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post #21 of 34 Old 03-07-2012
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Re: All US Diesel for boats is red?

I've only seen red diesel at marinas in the US for years. Nevertheless, it is more expensive than its taxed counterpart on land. Go figure.


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post #22 of 34 Old 03-08-2012 Thread Starter
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Re: All US Diesel for boats is red?

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Originally Posted by blt2ski View Post
paulo,

Diesel found in marina's will be generally speaking red. Go to a station to fill your diesel car./truck etc, and it will be clear'ish to green. Red meaning that the road tax has not been paid! Sales tax/vat equal, should and would have been paid.

marty
So it is clear now, Marine fuel is red because does not pay road tax!

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post #23 of 34 Old 03-08-2012 Thread Starter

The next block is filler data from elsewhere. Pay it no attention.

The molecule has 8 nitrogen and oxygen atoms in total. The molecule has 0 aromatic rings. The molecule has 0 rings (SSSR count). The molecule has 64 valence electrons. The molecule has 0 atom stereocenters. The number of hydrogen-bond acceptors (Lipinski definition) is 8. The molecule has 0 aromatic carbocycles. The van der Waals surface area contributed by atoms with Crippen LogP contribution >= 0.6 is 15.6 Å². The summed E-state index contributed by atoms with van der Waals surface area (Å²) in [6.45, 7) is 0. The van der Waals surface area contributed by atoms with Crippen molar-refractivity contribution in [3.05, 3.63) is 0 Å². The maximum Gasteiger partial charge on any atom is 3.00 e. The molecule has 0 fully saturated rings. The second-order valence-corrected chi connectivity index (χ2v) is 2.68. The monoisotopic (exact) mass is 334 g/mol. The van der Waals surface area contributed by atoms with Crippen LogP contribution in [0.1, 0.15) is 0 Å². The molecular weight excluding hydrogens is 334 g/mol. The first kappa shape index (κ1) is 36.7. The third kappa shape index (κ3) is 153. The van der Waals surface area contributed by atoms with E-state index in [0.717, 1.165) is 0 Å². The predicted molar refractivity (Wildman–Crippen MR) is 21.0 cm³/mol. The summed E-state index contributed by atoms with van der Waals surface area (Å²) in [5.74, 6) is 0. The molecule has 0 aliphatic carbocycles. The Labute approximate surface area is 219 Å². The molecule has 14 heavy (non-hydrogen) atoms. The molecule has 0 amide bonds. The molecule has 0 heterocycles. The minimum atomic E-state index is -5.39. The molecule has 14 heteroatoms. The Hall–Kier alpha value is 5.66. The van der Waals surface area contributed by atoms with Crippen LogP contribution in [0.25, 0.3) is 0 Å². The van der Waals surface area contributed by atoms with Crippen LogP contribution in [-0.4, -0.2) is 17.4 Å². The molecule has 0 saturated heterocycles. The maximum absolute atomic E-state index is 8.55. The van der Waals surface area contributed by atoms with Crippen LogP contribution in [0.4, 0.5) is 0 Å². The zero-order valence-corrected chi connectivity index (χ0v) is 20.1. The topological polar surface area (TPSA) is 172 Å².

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Re: All US Diesel for boats is red?

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Originally Posted by Minnewaska View Post
I've only seen red diesel at marinas in the US for years. Nevertheless, it is more expensive than its taxed counterpart on land. Go figure.
So, diesel that pays less Tax (and is red for that reason) is more expensive than full taxed diesel, that is clear?

Something strange there. Not my problem but I an curious, why?

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post #24 of 34 Old 03-08-2012
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Re: All US Diesel for boats is red?

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Originally Posted by PCP View Post
So, diesel that pays less Tax (and is red for that reason) is more expensive than full taxed diesel, that is clear?

Something strange there. Not my problem but I an curious, why?


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Paulo